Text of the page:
• Mike Peters

Courtney Barnett & Kurt Vile: Lotta Sea Lice Review


Two of the finest song writers of recent times, Courtney Barnett and Kurt Vile step away from their solo careers to exchange melody and harmony in this raw, unadulterated account of each’s musical life. The album combines the pair’s seeming love of imprudent, lackadaisical recordings, creating an interference free soundscape on which the two could harmonise. While the album came about as a side project with no set goal of becoming full length, the record ‘came together that way ‘cause the vibe was so strong with everyone.’ The likes of Mick Harvey, Dirty Three and Stella from Warpaint were roped in to help make ‘Lotta Sea Lice’ a mature and intellectual record, examining the writer’s lives with clarity.

The opening track ‘Over Everything’ introduces the obvious chemistry between Barnett and Vile as they form minimal harmonies and instead remain individual throughout much of the track. They take turns singing verses which tell of contentment in solitude and of writing songs before the two share the final verse, a repeat of the first. The song was written by Kurt with Courtney in mind writing in a blog post, ‘I started writing a tune that I hoped she’d do with me one day.’ Swelling continuously the first track of nine sets the tone for an excitingly mellow album.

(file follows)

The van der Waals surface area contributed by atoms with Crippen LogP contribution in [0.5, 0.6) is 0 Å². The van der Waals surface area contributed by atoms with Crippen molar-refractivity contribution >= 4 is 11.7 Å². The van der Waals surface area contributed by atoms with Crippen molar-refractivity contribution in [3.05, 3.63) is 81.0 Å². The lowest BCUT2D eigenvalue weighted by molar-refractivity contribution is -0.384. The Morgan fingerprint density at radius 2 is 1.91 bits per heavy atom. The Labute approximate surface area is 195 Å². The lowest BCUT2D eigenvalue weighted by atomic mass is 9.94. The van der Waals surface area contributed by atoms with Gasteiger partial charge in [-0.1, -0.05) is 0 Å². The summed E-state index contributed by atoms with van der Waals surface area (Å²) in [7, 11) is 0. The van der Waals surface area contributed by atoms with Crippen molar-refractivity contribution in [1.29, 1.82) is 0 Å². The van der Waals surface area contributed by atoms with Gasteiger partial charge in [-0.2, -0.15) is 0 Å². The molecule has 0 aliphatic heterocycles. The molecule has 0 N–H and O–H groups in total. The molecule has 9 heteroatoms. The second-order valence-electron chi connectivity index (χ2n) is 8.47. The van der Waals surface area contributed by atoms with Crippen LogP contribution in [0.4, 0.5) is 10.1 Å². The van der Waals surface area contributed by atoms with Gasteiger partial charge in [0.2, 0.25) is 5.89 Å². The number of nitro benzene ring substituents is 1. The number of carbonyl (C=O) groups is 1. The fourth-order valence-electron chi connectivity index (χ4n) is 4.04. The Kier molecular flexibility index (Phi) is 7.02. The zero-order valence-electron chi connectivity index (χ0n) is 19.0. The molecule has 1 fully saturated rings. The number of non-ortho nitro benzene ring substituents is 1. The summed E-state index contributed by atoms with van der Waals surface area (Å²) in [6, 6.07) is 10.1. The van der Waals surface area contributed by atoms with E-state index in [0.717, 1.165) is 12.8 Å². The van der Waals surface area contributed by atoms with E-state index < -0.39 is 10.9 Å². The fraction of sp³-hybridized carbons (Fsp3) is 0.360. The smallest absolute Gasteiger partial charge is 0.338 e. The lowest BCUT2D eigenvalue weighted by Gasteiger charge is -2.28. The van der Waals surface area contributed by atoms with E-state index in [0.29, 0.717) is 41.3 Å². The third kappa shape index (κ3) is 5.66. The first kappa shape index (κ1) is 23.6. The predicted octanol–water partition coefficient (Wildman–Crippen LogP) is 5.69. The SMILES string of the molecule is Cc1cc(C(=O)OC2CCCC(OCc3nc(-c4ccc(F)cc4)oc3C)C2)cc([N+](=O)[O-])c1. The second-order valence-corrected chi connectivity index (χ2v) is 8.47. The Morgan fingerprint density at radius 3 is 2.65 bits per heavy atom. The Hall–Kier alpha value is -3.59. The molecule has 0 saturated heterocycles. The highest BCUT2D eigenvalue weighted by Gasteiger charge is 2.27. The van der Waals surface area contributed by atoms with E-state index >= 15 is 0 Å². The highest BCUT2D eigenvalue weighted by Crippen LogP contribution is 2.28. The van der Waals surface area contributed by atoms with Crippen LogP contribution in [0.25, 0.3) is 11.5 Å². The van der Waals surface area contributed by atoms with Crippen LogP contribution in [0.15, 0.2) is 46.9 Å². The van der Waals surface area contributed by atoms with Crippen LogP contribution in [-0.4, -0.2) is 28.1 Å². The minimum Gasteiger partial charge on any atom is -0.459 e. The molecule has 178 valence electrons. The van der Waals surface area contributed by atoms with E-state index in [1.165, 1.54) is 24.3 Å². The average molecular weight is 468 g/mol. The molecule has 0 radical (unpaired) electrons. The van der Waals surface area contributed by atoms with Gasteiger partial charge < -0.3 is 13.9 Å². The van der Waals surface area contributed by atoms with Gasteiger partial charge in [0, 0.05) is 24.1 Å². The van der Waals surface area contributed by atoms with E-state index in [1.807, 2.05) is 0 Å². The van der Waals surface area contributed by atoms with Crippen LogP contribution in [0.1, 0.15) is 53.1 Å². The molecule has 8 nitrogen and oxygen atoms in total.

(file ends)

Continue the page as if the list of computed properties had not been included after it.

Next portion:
My personal favourite track on the album is ‘Outa the Woodwork.’ A Cover of a Barnett original, reimagined with Kurt’s grinding guitar tones and a more intimate vocal track, this song continues the theme of ‘Lotta Sea Lice’ of mutual respect for each other’s work. The lyrics, unchanged from the original, describe the way in which some people are quick to judge others when they reach too high and how, in an effort to avoid stumbling, many will not aim as high as their potential.

This is followed by the second of the two singles released ‘Continental Breakfast.’ Here, the album really hits its stride. Over delicate fingerpicking on an acoustic guitar, Courtney and Kurt form charming harmonies. This unity is quite enthralling and speaks to a sense in all of us of love for those closest to us. The video produced for the track is further endearing, an intimate view into Vile’s and Barnett’s domestic lives, and, though you probably don’t know the family members shown in the video, the sense of spending valuable time with friends and family is very relatable.

The album closes with a homage to Belly, 90’s heroes in the cult of alternative rock. ‘Untogether’ comes from Belly’s 1993 debut album ‘Star’ and serves to close the album in the melodic, soothing timbre that settles listeners into a comfortable conclusion.

‘Lotta Sea Lice’ is an enthralling collection of music which expresses respect and gratitude for the work of each of its contributing artists. Often, when two individual rock musicians collaborate it can result in a bit of a mess but in this case a really strong album has been produced and I for one hope for further collaboration in the future between Courtney Barnett and Kurt Vile.

8.5/10.


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